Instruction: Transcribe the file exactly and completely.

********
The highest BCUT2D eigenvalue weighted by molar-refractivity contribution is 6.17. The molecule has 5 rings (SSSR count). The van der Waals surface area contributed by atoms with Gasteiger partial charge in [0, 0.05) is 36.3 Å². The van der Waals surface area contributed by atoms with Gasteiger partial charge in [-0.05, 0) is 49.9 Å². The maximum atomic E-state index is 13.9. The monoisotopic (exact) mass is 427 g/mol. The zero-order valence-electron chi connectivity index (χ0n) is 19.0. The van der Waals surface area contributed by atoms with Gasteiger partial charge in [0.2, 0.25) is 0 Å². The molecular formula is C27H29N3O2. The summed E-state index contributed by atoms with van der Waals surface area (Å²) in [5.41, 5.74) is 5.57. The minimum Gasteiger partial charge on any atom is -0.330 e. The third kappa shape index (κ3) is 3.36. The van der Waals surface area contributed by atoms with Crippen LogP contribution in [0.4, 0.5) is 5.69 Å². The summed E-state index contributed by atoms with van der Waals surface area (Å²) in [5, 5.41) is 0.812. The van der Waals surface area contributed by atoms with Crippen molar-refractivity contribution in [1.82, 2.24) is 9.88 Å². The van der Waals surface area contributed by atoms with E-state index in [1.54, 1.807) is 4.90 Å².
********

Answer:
The highest BCUT2D eigenvalue weighted by molar-refractivity contribution is 6.17. The molecule has 5 rings (SSSR count). The van der Waals surface area contributed by atoms with Gasteiger partial charge in [0, 0.05) is 36.3 Å². The van der Waals surface area contributed by atoms with Gasteiger partial charge in [-0.05, 0) is 49.9 Å². The maximum atomic E-state index is 13.9. The monoisotopic (exact) mass is 427 g/mol. The zero-order valence-electron chi connectivity index (χ0n) is 19.0. The van der Waals surface area contributed by atoms with Gasteiger partial charge in [0.2, 0.25) is 0 Å². The molecular formula is C27H29N3O2. The summed E-state index contributed by atoms with van der Waals surface area (Å²) in [5.41, 5.74) is 5.57. The minimum Gasteiger partial charge on any atom is -0.330 e. The third kappa shape index (κ3) is 3.36. The van der Waals surface area contributed by atoms with Crippen LogP contribution in [0.4, 0.5) is 5.69 Å². The summed E-state index contributed by atoms with van der Waals surface area (Å²) in [5, 5.41) is 0.812. The van der Waals surface area contributed by atoms with Crippen molar-refractivity contribution in [1.82, 2.24) is 9.88 Å². The van der Waals surface area contributed by atoms with E-state index in [1.54, 1.807) is 4.90 Å².